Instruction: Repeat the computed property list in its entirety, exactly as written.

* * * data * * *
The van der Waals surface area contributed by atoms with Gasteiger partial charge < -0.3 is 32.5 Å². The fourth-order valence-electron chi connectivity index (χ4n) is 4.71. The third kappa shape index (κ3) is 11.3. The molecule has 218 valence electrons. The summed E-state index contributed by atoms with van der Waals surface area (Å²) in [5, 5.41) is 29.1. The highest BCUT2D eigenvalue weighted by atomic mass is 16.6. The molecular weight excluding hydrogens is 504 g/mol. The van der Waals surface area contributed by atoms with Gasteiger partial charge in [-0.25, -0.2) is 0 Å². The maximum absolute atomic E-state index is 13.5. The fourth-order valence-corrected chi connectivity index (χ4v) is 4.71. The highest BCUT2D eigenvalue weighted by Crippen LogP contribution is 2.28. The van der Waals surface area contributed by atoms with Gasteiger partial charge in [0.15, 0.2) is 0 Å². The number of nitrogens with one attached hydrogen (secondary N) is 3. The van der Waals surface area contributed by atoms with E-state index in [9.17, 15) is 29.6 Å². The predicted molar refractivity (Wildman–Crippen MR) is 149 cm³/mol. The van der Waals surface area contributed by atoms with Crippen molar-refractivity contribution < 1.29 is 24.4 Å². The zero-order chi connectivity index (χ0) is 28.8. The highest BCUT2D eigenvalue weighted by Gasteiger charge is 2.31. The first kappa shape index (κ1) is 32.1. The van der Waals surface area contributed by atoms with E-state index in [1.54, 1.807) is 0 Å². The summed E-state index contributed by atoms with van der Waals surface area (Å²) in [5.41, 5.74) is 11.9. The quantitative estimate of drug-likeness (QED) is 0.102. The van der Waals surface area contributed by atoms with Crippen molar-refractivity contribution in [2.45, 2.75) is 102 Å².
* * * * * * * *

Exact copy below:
The van der Waals surface area contributed by atoms with Gasteiger partial charge < -0.3 is 32.5 Å². The fourth-order valence-electron chi connectivity index (χ4n) is 4.71. The third kappa shape index (κ3) is 11.3. The molecule has 218 valence electrons. The summed E-state index contributed by atoms with van der Waals surface area (Å²) in [5, 5.41) is 29.1. The highest BCUT2D eigenvalue weighted by atomic mass is 16.6. The molecular weight excluding hydrogens is 504 g/mol. The van der Waals surface area contributed by atoms with Gasteiger partial charge in [-0.25, -0.2) is 0 Å². The maximum absolute atomic E-state index is 13.5. The fourth-order valence-corrected chi connectivity index (χ4v) is 4.71. The highest BCUT2D eigenvalue weighted by Crippen LogP contribution is 2.28. The van der Waals surface area contributed by atoms with Gasteiger partial charge in [0.15, 0.2) is 0 Å². The number of nitrogens with one attached hydrogen (secondary N) is 3. The van der Waals surface area contributed by atoms with E-state index in [9.17, 15) is 29.6 Å². The predicted molar refractivity (Wildman–Crippen MR) is 149 cm³/mol. The van der Waals surface area contributed by atoms with Crippen molar-refractivity contribution < 1.29 is 24.4 Å². The zero-order chi connectivity index (χ0) is 28.8. The highest BCUT2D eigenvalue weighted by Gasteiger charge is 2.31. The first kappa shape index (κ1) is 32.1. The van der Waals surface area contributed by atoms with E-state index in [1.54, 1.807) is 0 Å². The summed E-state index contributed by atoms with van der Waals surface area (Å²) in [5.41, 5.74) is 11.9. The quantitative estimate of drug-likeness (QED) is 0.102. The van der Waals surface area contributed by atoms with Crippen molar-refractivity contribution in [2.45, 2.75) is 102 Å².